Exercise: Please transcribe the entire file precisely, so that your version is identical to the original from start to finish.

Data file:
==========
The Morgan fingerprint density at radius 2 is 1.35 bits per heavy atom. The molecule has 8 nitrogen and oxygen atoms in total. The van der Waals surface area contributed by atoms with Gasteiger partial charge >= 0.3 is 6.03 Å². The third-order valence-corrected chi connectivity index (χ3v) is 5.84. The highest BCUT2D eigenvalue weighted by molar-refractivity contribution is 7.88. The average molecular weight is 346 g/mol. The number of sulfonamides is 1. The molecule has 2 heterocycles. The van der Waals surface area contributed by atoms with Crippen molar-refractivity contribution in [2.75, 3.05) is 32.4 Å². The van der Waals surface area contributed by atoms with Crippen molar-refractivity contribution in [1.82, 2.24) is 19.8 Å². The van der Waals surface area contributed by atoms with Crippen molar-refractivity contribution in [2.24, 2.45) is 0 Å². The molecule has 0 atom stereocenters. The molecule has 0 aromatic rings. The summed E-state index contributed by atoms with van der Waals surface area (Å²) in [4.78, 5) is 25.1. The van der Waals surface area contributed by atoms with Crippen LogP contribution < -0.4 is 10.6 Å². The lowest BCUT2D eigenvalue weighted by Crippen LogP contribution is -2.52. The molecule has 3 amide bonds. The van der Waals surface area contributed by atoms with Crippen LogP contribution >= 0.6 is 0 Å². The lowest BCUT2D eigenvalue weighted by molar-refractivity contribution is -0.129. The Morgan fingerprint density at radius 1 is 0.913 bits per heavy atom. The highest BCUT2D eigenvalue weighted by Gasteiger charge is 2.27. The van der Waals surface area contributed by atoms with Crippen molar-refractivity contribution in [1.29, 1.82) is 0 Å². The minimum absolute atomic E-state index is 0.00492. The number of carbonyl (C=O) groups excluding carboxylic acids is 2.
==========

The Morgan fingerprint density at radius 2 is 1.35 bits per heavy atom. The molecule has 8 nitrogen and oxygen atoms in total. The van der Waals surface area contributed by atoms with Gasteiger partial charge >= 0.3 is 6.03 Å². The third-order valence-corrected chi connectivity index (χ3v) is 5.84. The highest BCUT2D eigenvalue weighted by molar-refractivity contribution is 7.88. The average molecular weight is 346 g/mol. The number of sulfonamides is 1. The molecule has 2 heterocycles. The van der Waals surface area contributed by atoms with Crippen molar-refractivity contribution in [2.75, 3.05) is 32.4 Å². The van der Waals surface area contributed by atoms with Crippen molar-refractivity contribution in [1.82, 2.24) is 19.8 Å². The van der Waals surface area contributed by atoms with Crippen molar-refractivity contribution in [2.24, 2.45) is 0 Å². The molecule has 0 atom stereocenters. The molecule has 0 aromatic rings. The summed E-state index contributed by atoms with van der Waals surface area (Å²) in [4.78, 5) is 25.1. The van der Waals surface area contributed by atoms with Crippen LogP contribution < -0.4 is 10.6 Å². The lowest BCUT2D eigenvalue weighted by Crippen LogP contribution is -2.52. The molecule has 3 amide bonds. The van der Waals surface area contributed by atoms with Crippen LogP contribution >= 0.6 is 0 Å². The lowest BCUT2D eigenvalue weighted by molar-refractivity contribution is -0.129. The Morgan fingerprint density at radius 1 is 0.913 bits per heavy atom. The highest BCUT2D eigenvalue weighted by Gasteiger charge is 2.27. The van der Waals surface area contributed by atoms with Crippen molar-refractivity contribution in [1.29, 1.82) is 0 Å². The minimum absolute atomic E-state index is 0.00492. The number of carbonyl (C=O) groups excluding carboxylic acids is 2.